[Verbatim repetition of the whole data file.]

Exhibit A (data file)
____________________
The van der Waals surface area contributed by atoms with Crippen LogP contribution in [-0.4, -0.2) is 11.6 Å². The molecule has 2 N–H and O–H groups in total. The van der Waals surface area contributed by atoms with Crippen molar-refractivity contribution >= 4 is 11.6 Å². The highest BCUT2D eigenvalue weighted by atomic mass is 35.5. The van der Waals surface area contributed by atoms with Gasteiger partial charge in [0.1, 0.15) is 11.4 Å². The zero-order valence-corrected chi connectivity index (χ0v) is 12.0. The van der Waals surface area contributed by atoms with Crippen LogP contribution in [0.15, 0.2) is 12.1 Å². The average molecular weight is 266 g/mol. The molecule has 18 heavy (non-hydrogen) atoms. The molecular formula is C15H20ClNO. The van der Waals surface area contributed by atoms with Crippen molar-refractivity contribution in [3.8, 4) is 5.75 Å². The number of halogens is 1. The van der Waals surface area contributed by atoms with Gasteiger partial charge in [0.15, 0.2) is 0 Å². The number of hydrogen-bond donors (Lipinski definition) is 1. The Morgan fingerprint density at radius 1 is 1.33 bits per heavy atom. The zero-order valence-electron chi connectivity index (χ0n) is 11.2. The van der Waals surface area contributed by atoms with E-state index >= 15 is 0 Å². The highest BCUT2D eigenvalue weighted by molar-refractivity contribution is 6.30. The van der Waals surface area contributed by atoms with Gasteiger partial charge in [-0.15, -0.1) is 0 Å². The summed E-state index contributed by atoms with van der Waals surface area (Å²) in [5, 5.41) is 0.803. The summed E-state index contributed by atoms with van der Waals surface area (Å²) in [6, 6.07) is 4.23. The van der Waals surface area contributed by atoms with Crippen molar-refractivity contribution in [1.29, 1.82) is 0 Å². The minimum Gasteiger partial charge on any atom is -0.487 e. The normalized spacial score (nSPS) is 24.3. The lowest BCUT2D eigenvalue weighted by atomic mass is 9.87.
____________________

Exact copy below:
The van der Waals surface area contributed by atoms with Crippen LogP contribution in [-0.4, -0.2) is 11.6 Å². The molecule has 2 N–H and O–H groups in total. The van der Waals surface area contributed by atoms with Crippen molar-refractivity contribution >= 4 is 11.6 Å². The highest BCUT2D eigenvalue weighted by atomic mass is 35.5. The van der Waals surface area contributed by atoms with Gasteiger partial charge in [0.1, 0.15) is 11.4 Å². The zero-order valence-corrected chi connectivity index (χ0v) is 12.0. The van der Waals surface area contributed by atoms with Crippen LogP contribution in [0.15, 0.2) is 12.1 Å². The average molecular weight is 266 g/mol. The molecule has 18 heavy (non-hydrogen) atoms. The molecular formula is C15H20ClNO. The van der Waals surface area contributed by atoms with Crippen molar-refractivity contribution in [3.8, 4) is 5.75 Å². The number of halogens is 1. The van der Waals surface area contributed by atoms with Gasteiger partial charge in [0.15, 0.2) is 0 Å². The number of hydrogen-bond donors (Lipinski definition) is 1. The Morgan fingerprint density at radius 1 is 1.33 bits per heavy atom. The zero-order valence-electron chi connectivity index (χ0n) is 11.2. The van der Waals surface area contributed by atoms with E-state index >= 15 is 0 Å². The highest BCUT2D eigenvalue weighted by molar-refractivity contribution is 6.30. The van der Waals surface area contributed by atoms with Gasteiger partial charge in [-0.15, -0.1) is 0 Å². The summed E-state index contributed by atoms with van der Waals surface area (Å²) in [5, 5.41) is 0.803. The summed E-state index contributed by atoms with van der Waals surface area (Å²) in [6, 6.07) is 4.23. The van der Waals surface area contributed by atoms with Crippen molar-refractivity contribution in [1.29, 1.82) is 0 Å². The minimum Gasteiger partial charge on any atom is -0.487 e. The normalized spacial score (nSPS) is 24.3. The lowest BCUT2D eigenvalue weighted by atomic mass is 9.87.